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Lieutenant Colonel, Commander of 2nd Battalion Royal Warwickshire Regiment.

Killed on Saturday 24th October 1914 , Ypres, Belgium, age 46.

Remembered on the Menin Gate Memorial, Ypres, Belgium, Panel 8.

Former Adjutant of the University of Manchester Officer Training Corps.

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Walter, born on 3rd April 1868, was the sixth son of Reverand Edward Henry and Charlotte Loring. His father was Vicar of Cobham, Surrey and then Rector of Gillingham, Norfolk. As a boy he lived with his family at Ewshot where the family was held in high esteem. He lost his mother and sister when the steamer in which they were travelling to Australia to visit one of his brothers sank.

Following an education at Fauconberge School, Beccles and Marlborough College, he obtained a scholarship to Trinity Hall, Cambridge. In August 1898 he married Violet Marshall, with whom he had seven daughters and three sons.

He joined the Royal Warwickshire Regiment in March 1889. He was promoted to Lieutenant in December 1890, Captain in April 1898 and Major in February 1904. In 1908 he was the first Adjutant to the Manchester University Officer Training Corps (O.T.C) that was formed as part of the army reforms that created the Territorial Force. He later moved to the Birmingham and Bristol O.T.C. . In April 1914 he was given command of 2nd Battalion Royal Warwickshire Regiment.

Before the First World War he served in India, Malta and with the mounted infantry in the Transvaal during the South African War (Queen’s Medal with four clasps).

In early October 1914 the battalion landed at Zeebrugee and from the 19th was in almost continuous action around Ypres and Menin. On the 23rd a large enemy force unexpectedly appeared on a flank and the battalion fought hard before finally being extracted with difficulty. During this time Lieutenant-Colonel Loring was hit in the foot by shrapnel and refused to go to hospital, opting instead to wrap his foot in a puttee. The Divisional Commander visited the battalion after this action and complimented them on their bravery and endurance and Loring on his skill in command.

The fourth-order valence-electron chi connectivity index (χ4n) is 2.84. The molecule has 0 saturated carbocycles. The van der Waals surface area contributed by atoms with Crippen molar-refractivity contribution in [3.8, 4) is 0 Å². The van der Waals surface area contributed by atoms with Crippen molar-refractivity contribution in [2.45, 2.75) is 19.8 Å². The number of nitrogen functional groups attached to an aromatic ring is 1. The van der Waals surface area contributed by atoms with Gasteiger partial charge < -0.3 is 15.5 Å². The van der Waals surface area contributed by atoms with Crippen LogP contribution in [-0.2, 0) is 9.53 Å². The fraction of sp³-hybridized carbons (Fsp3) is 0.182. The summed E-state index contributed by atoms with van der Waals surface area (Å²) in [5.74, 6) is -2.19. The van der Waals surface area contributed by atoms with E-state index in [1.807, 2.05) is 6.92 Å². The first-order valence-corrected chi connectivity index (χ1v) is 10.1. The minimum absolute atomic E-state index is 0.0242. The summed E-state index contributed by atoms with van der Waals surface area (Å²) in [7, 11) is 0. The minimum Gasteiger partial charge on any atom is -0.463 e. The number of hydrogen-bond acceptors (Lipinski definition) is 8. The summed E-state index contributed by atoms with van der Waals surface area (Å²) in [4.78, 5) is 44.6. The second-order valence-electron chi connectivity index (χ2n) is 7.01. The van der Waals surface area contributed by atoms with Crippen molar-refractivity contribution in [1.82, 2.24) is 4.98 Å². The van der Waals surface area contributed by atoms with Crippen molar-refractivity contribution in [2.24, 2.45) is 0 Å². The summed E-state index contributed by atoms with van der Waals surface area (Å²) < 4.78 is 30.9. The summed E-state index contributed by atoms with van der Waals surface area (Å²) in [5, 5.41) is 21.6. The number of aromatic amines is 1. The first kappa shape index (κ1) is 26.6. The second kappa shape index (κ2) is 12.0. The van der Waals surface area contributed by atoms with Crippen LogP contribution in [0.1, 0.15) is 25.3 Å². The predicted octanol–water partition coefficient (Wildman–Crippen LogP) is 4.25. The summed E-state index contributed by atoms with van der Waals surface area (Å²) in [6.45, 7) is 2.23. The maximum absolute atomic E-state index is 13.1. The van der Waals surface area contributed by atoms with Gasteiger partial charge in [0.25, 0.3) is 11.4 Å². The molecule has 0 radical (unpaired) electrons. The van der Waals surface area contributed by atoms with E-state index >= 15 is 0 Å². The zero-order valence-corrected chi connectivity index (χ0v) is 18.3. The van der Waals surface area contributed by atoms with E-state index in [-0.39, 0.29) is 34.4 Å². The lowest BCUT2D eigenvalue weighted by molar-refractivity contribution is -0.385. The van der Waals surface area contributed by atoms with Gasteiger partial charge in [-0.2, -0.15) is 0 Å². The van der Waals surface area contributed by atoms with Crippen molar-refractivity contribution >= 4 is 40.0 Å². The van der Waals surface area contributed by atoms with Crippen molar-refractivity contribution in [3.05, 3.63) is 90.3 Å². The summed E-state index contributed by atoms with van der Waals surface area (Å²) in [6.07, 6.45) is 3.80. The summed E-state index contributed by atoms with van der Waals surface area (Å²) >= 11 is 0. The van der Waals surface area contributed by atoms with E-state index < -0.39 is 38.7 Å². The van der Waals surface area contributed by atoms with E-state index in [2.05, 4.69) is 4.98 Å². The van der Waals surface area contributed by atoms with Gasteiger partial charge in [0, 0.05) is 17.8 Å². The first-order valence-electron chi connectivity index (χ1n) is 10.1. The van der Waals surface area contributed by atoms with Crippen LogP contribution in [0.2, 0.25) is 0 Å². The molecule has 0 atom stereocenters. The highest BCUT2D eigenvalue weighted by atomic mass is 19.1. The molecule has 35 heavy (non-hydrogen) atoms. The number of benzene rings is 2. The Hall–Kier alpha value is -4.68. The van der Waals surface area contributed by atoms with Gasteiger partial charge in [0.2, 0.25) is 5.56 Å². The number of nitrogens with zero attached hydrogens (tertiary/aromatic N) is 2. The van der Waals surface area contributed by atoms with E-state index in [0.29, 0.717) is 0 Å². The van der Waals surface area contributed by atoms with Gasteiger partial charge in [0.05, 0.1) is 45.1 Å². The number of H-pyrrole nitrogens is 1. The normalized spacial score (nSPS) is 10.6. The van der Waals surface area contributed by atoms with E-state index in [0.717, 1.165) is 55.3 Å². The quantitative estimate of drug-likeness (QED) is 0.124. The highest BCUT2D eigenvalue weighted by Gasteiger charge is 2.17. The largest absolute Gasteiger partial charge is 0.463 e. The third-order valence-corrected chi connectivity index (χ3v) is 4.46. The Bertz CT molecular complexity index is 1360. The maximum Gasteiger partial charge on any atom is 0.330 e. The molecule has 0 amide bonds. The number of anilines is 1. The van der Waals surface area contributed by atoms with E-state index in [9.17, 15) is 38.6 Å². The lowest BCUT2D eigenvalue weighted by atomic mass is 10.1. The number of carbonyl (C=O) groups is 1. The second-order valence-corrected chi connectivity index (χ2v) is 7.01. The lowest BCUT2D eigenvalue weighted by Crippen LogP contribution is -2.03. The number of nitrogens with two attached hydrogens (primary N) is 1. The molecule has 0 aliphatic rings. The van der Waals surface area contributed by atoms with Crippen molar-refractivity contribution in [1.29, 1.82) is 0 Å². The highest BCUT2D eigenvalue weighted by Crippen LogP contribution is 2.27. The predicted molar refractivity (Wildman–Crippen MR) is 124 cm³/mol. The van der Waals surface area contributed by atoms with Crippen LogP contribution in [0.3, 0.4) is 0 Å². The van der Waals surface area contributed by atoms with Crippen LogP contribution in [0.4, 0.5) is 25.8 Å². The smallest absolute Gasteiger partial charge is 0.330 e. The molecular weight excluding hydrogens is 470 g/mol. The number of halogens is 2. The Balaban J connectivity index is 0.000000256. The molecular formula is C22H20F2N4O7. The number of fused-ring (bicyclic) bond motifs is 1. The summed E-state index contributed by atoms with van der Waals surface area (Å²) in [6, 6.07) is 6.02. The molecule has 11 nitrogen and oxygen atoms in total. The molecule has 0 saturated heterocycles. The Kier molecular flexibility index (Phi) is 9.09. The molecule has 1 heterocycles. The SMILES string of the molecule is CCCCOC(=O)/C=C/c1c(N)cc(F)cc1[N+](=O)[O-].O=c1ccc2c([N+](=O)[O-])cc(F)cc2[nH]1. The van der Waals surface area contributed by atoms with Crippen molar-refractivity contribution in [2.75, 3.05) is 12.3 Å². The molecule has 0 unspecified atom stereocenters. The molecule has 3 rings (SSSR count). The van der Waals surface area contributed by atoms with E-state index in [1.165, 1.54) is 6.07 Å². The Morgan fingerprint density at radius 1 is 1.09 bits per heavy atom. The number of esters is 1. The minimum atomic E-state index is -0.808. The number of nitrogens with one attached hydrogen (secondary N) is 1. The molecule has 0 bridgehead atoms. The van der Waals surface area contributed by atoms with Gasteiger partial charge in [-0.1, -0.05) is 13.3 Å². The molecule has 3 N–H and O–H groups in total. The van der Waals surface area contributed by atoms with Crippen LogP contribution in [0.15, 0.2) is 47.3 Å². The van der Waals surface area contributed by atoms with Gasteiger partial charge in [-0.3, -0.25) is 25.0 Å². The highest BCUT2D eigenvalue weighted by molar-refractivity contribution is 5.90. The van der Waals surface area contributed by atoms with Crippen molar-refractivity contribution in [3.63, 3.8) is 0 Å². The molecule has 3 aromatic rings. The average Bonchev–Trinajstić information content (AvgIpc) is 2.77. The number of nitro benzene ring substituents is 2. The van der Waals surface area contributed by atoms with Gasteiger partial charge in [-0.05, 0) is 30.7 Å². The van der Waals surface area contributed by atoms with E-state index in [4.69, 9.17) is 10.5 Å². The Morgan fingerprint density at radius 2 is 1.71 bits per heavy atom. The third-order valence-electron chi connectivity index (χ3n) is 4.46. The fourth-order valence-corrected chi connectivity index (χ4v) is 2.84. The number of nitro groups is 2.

On 24th October, early in the morning, another attack on the front line caused it to break. The Warwicks were sent forward again. Unable to wear a boot or bear weight on his wounded foot Loring chose to lead his men from horseback, thus exposing himself to greater risk. The Germans were cleared from a wood near Becelaere, but 109 men including several officers were lost. Two of Loring’s chargers were shot from under him and he was killed during the battle.

A staff officer who had witnessed the fighting described the admiration and devotion in which Loring was held by fellow officers and the men of the regiment. He had also been very active in helping young men through the Church of England Men’s Society.

Loring was mentioned twice in Sir John French’s despatches – 14th January 1915 and 31st May 1915. He has no known grave.

Two brothers were also killed in the war – Charles Buxton Loring, 21st December 1914 and William Loring, 24th October 1915.